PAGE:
July 21, 2010
Mr. Rogers’ Bloggerhood – Guest Blogger Wyatt Frasier
On occasion I like to have a guest blogger come and give a unique perspective on higher education. This blog will focus on a particular service academy and an experience one of our Utah students had visiting it. Wyatt Frasier is entering his final year at Bountiful High and shares his experience at the West Point Military Academy.
This month has been filled with flying back and forth as I’ve visited the three service academies to decided on which one I’ll want to attend. I will blog on all three, but I will start out with West Point.
I spent the first week attending Summer Leaders Seminar (SLS) at West Point, also known as the U.S. Military Academy, also known as Army. This was a program that had 4,000 kids apply, but only 500 were accepted. Ranked as the #1 college in America by Forbes magazine, West Point immediately sets itself apart as the best institution on paper, especially with the majors offered there. Not being a math lover, I want to major in foreign relations, economics, or a foreign language. Even before I went on campus I thought West Point to be at the top of my list.
View from the Hudson River
When I visited though, I was even more impressed. Set on the Hudson River an hour out of New York City, the campus is by far the most beautiful I’ve ever seen. Trees covered the entire campus, with the river being set below you. The buildings were all amazing architecturally, and the statues of military heroes covering the campus were similarly incredible. There is a joke at the academy that the lawn, or the place where the cadets march, is the second most expensive piece of real estate in America. The first is the White House. My sister put it best when she said that the whole campus looked like a castle.
Washington Hall (dorms) stands looking over the lawn (marching & parade grounds)
SLS exceeded expectations as well. The program was more or less to show you a scaled down version of Beast Barracks, or the summer Plebes (freshman) spend at the academy before their fourth class year begins. Just like Beast, the Seminar is detailed (organized and carried out) by Cows (juniors) and Firsties (Seniors). The officers at West Point have little to do with the Seminar, just like Beast. One important thing to realize with the academies, is that if an Upperclassmen reprimands you as a freshman by giving you push ups, flutter kicks, etc., the upper classmen HAS TO DO THE PUNISHMENT WITH YOU. The movies you see with kids getting yelled at while they do work is totally fictitious. And at West Point, most upperclassmen will let you be if you don’t do anything too stupid or dishonorable. Even during the year, the actual administration has little to do with overseeing day to day routines, as the upperclassmen are expected to lead the freshmen by example. At the Seminar, we had 5 platoons with about 8 squads in each (militarily inaccurate). You did most everything with your squad or your platoon, which is the case with the academy as well.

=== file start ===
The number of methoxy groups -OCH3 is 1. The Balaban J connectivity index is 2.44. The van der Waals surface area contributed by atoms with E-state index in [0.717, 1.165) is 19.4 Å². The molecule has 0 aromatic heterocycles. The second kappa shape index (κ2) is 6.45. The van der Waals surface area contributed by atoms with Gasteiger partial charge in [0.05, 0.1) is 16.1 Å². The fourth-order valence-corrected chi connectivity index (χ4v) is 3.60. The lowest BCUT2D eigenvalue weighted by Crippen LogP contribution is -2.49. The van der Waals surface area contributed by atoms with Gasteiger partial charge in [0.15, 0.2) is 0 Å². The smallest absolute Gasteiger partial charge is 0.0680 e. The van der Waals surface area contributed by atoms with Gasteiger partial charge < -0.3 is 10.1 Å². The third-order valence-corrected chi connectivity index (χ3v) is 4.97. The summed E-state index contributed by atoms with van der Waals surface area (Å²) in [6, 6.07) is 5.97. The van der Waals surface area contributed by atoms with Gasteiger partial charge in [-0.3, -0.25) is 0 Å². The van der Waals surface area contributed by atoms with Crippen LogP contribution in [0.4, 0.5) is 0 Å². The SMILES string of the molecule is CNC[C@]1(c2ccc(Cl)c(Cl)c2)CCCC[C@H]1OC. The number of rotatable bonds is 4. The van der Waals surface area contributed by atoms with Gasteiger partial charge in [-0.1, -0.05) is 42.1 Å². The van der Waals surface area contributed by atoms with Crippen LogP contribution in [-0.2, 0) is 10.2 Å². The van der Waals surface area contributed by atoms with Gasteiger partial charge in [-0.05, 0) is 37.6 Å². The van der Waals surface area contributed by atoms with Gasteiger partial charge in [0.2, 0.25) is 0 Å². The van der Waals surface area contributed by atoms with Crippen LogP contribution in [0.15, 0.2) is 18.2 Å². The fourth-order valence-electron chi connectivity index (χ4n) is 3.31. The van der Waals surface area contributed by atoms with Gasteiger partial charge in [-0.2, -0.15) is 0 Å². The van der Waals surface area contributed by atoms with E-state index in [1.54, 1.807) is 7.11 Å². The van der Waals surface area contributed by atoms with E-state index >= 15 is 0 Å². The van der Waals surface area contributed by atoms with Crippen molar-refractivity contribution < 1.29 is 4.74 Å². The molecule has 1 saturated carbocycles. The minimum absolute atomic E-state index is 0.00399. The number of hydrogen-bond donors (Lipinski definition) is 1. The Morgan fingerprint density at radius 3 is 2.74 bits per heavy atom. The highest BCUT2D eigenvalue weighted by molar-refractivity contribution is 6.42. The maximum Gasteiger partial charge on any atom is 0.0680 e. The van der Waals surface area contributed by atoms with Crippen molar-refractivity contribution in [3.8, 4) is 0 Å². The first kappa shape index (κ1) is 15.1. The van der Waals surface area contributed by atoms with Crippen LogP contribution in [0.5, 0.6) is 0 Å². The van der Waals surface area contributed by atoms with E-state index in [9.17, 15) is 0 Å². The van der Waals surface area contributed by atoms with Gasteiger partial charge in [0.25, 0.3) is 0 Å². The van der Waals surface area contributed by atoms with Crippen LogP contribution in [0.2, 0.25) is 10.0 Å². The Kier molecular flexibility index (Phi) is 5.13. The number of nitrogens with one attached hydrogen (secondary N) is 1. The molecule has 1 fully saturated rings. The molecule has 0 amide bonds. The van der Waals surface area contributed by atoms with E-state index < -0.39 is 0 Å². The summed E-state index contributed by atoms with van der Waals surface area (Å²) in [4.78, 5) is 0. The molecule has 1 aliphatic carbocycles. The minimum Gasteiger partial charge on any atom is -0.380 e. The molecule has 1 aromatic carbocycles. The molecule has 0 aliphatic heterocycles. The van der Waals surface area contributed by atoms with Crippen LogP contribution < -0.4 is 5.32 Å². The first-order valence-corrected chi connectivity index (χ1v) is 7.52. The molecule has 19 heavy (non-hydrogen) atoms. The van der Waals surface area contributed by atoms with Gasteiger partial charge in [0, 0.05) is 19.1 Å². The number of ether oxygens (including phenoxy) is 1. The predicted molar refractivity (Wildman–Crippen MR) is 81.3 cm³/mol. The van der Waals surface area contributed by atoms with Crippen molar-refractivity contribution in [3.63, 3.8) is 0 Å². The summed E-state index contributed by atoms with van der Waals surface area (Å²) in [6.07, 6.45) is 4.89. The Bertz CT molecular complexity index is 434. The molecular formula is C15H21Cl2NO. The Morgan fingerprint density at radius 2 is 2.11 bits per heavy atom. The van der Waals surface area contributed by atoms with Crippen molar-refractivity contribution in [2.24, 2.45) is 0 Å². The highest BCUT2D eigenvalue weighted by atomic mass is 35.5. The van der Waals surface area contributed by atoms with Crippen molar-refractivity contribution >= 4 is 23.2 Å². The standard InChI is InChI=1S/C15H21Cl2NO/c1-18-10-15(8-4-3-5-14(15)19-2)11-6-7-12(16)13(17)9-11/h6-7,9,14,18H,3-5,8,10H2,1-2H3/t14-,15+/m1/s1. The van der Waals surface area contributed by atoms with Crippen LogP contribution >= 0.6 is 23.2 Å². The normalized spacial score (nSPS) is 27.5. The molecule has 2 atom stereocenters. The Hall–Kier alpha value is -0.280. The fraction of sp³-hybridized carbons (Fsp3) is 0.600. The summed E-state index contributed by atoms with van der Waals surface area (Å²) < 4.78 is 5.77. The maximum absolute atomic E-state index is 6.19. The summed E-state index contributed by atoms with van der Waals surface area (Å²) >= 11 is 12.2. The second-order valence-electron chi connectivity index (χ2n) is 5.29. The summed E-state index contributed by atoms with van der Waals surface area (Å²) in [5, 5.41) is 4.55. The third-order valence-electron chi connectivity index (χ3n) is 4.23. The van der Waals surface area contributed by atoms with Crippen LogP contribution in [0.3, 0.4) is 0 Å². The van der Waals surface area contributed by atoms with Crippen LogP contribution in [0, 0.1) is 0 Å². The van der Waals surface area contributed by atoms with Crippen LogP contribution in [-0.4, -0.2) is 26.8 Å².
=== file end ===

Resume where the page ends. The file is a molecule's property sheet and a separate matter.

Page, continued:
Dwight D. Eisenhower stands in front of the library
We arrived to have the cadets who were detailing yelling at us and giving us instructions designed to make us fail. For example, a cadet would instruct you to drop your bag, so you’d set it down. The cadet would then ask if he told you to set your bag down, so you’d pick it up. The cadet would then ask if he gave you permission to pick up the bag. He would then say, pick up bag and proceed to DROP the bag. Although this type of psychological game takes a toll, you realize the cadets have nothing against you and are preparing you for high pressure situations. We then had a crash course in marching, PT (physical training), military rank, and how to properly make your bed and wear your clothes. We then met up with our squads and went to formation in front of the dorms. In the military, you have a 12-man squad, led by a sergeant (enlisted man). There are 4 squads in a platoon, which is led by a lieutenant (officer). Several Platoons then make up a company, led by an officer, and several companies make up a battalion. At the academy you are organized the same way, with cadets assuming the role of sergeants, leading the underclassmen.